Shutter is a promising debut that satisfyingly explores forensic photography and Diné culture within the New Mexico landscape, surrounded by the voices of some very engaging ghosts.
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Somewhere out in the fictional desert between “Breaking Bad” and No Country for Old Men, death is stalking its next victim in Gabino Iglesias’ spellbinding third novel, The Devil Takes You Home. The word spellbinding is used advisedly here, because the novel’s interweaving of fantastical elements with sudden and savage violence will leave unwary readers stunned.

It’s a story as old as Job: A good guy, beset by horrible circumstances, tries to preserve his faith and sanity in the face of unrelenting misery. In the biblical tale, Job holds fast to his soul; in this one, Mario goes down a darker road. Overwhelmed by medical expenses and offered a chance to make some quick money as a hit man, Mario hesitates only for a moment before packing heat and becoming an avenging angel.

It’s not uncommon for those who live in the shadow of criminality to dream of one big score that will put them on easy street, and Mario’s friend Brian offers him a piece of this dream: They will claim one cartel’s shipment of money for a different cartel and thus receive a handsome chunk of the reward. When Brian and Mario meet Don Vázquez, the baddest of the bad and the head of the Juárez Cartel, they try to exchange pleasantries: “Thank you, Brian,” Don Vázquez replies, “but I was just telling your friend Mario that meeting me is never a pleasure; meeting me is something that happens to people because they have made a bad decision.”

As with most noir narratives, this one is rife with bad decisions, many of them lethal. Iglesias does masterful work with Mario’s internal narration as he puzzles over which of his partners poses the greatest potential threat. Much of the novel switches back and forth between Spanish and English, and both languages are integral to the story, making them all the more worthwhile to comprehend.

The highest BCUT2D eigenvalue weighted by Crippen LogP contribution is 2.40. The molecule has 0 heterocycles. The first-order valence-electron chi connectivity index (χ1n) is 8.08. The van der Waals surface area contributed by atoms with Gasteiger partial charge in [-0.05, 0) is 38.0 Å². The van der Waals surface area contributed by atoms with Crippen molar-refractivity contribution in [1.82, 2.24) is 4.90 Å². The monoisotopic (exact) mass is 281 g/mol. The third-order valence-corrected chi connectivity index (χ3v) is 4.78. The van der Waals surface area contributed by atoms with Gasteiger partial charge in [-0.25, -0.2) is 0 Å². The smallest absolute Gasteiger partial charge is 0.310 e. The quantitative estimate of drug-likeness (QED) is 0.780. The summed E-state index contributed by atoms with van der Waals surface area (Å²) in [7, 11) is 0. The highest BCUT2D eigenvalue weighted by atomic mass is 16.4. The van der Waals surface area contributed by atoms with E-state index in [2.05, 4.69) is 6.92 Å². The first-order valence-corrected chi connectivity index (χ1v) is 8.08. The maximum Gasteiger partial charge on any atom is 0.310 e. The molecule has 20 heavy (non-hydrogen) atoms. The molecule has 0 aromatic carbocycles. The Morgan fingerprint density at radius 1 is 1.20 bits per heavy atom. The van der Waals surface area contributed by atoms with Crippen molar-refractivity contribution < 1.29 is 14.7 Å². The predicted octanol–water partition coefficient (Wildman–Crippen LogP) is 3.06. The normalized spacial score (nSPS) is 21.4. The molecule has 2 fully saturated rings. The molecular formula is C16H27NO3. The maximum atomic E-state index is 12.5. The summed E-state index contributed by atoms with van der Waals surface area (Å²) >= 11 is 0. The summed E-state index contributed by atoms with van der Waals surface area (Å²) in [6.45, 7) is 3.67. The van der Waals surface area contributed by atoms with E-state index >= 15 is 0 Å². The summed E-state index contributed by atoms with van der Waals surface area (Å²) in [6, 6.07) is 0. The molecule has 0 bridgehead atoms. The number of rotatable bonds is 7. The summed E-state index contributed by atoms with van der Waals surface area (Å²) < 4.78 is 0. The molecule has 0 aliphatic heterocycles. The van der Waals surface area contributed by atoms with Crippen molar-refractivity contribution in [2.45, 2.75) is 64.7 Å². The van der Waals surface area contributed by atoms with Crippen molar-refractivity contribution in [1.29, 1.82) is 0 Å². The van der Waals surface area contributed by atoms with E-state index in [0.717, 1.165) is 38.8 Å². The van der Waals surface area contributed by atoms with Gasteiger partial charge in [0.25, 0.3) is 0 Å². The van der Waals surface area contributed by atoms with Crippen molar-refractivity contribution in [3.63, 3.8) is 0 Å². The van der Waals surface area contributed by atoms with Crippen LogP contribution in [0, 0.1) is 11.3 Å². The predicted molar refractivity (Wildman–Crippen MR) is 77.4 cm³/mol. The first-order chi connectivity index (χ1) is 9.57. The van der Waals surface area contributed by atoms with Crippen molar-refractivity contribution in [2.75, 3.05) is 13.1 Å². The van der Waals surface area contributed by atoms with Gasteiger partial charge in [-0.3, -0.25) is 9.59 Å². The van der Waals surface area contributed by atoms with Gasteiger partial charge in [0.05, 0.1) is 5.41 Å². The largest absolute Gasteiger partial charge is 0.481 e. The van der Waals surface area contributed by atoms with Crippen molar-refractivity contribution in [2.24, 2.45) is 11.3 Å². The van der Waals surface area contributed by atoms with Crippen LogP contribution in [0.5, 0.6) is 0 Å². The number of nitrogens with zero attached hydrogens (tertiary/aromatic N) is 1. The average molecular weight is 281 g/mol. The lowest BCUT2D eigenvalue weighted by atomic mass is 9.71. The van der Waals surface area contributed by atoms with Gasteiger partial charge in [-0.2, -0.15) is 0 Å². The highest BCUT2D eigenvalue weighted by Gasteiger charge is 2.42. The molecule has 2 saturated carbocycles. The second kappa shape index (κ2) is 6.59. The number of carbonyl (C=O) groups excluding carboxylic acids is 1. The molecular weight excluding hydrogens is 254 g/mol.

The world of The Devil Takes You Home is harsh and unforgiving, its desert the most treacherous terrain. Iglesias does such a place justice in his brawny, serpentine and remarkably poignant novel.

The desert can be treacherous terrain, harsh and unforgiving. Gabino Iglesias does it justice in his brawny, serpentine and remarkably poignant crime novel.

Sleepwalk is a wild ride across an eerie near-future America in the company of a surprisingly endearing kidnapper, arsonist and hit man. As emotionally charged as it is comically bleak, Dan Chaon’s fast-paced novel is both a dystopian thriller chilled to perfection and an often-touching exploration of the enduring power of parental and filial love.

Chaon’s off-the-grid 50-something protagonist, Will Bear, thinks of himself as a “blank Scrabble piece” whose collection of aliases is rivaled only by his stash of burner phones. Fresh from a courier assignment, he answers one of those burners and is greeted by the voice of a young woman who calls herself Cammie and claims she’s Will’s daughter, the result of a sperm donation made three decades earlier. Things only get stranger from there, as Cammie reveals that Will’s contributions may have resulted in a small army of offspring.

Sleepwalk follows Will and Flip, the pit bull he rescued from a dog-fighting compound, in a race across a bleakly beautiful American landscape that’s scarred by civil unrest and plague cities, its endless highways now dotted with military checkpoints and “rabbit-beetle hybrid drones.” Though Will, who’s fond of microdosing LSD and ruminating about his epitaph, is increasingly intrigued by the prospect of being the patriarch of an expanding brood, the criminal syndicate that employs Will has reasons for dispatching him to eliminate Cammie—reasons that slowly become clear to him.

As Will shifts from being the target of Cammie’s outreach to becoming her ostensible pursuer in a shifting game of cat-and-mouse, he also has considerable time to reflect on his own troubled early years in the company of a mother who was “on the sociopathic spectrum, I guess,” and was “part of an anarchist collective that was more or less a cult,” a life that launched Will on his own shadowy career.

In Sleepwalk’s short, tightly written chapters, descriptions of apocalyptic cults, bizarre eugenics schemes and sheer mayhem vie with Will’s moments of profound regret and the faint hope that somehow his life could take a different path, as he longs to “wake up someday on a desert island with amnesia.”

The author of six previous books (both novels and story collections) that feature suspenseful plots and a distinctive literary flair, Chaon marries those qualities once again in memorable fashion while never losing sight of Sleepwalk’s emotional core: an interrogation of the power of ancestry and the way it helps shape our destinies.

Dan Chaon's Sleepwalk is both a dystopian thriller chilled to perfection and an often-touching exploration of the enduring power of parental and filial love.